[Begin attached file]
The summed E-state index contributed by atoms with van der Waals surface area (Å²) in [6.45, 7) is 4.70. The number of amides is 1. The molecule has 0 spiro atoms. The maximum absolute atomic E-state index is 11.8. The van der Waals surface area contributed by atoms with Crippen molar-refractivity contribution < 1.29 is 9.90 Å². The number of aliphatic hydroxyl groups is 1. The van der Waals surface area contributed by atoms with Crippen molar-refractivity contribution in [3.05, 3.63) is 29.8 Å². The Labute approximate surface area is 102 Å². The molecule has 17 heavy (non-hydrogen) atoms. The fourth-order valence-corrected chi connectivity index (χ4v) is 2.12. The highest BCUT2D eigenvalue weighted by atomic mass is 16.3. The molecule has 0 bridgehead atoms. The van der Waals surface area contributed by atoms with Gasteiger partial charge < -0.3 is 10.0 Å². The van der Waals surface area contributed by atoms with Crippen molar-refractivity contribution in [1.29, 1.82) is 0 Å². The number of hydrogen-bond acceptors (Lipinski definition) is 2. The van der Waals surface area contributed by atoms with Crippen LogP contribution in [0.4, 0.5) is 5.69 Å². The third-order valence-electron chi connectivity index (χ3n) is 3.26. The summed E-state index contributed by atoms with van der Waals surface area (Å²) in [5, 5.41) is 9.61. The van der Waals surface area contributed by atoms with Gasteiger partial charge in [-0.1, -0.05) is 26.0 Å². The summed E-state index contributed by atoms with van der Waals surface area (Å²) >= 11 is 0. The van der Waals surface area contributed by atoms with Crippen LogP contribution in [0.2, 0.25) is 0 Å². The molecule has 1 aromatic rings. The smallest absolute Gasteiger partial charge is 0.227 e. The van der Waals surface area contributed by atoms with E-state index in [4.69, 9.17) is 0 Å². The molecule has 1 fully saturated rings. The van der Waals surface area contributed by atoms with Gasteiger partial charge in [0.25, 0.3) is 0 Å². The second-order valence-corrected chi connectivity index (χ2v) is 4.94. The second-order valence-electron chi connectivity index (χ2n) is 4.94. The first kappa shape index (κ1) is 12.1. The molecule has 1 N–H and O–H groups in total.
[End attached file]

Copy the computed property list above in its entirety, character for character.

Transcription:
The summed E-state index contributed by atoms with van der Waals surface area (Å²) in [6.45, 7) is 4.70. The number of amides is 1. The molecule has 0 spiro atoms. The maximum absolute atomic E-state index is 11.8. The van der Waals surface area contributed by atoms with Crippen molar-refractivity contribution < 1.29 is 9.90 Å². The number of aliphatic hydroxyl groups is 1. The van der Waals surface area contributed by atoms with Crippen molar-refractivity contribution in [3.05, 3.63) is 29.8 Å². The Labute approximate surface area is 102 Å². The molecule has 17 heavy (non-hydrogen) atoms. The fourth-order valence-corrected chi connectivity index (χ4v) is 2.12. The highest BCUT2D eigenvalue weighted by atomic mass is 16.3. The molecule has 0 bridgehead atoms. The van der Waals surface area contributed by atoms with Gasteiger partial charge < -0.3 is 10.0 Å². The van der Waals surface area contributed by atoms with Crippen molar-refractivity contribution in [1.29, 1.82) is 0 Å². The number of hydrogen-bond acceptors (Lipinski definition) is 2. The van der Waals surface area contributed by atoms with Crippen LogP contribution in [0.4, 0.5) is 5.69 Å². The third-order valence-electron chi connectivity index (χ3n) is 3.26. The summed E-state index contributed by atoms with van der Waals surface area (Å²) in [5, 5.41) is 9.61. The van der Waals surface area contributed by atoms with Gasteiger partial charge in [-0.1, -0.05) is 26.0 Å². The summed E-state index contributed by atoms with van der Waals surface area (Å²) >= 11 is 0. The van der Waals surface area contributed by atoms with Crippen LogP contribution in [0.2, 0.25) is 0 Å². The molecule has 1 aromatic rings. The smallest absolute Gasteiger partial charge is 0.227 e. The van der Waals surface area contributed by atoms with E-state index in [4.69, 9.17) is 0 Å². The molecule has 1 fully saturated rings. The van der Waals surface area contributed by atoms with Gasteiger partial charge in [0.25, 0.3) is 0 Å². The second-order valence-corrected chi connectivity index (χ2v) is 4.94. The second-order valence-electron chi connectivity index (χ2n) is 4.94. The first kappa shape index (κ1) is 12.1. The molecule has 1 N–H and O–H groups in total.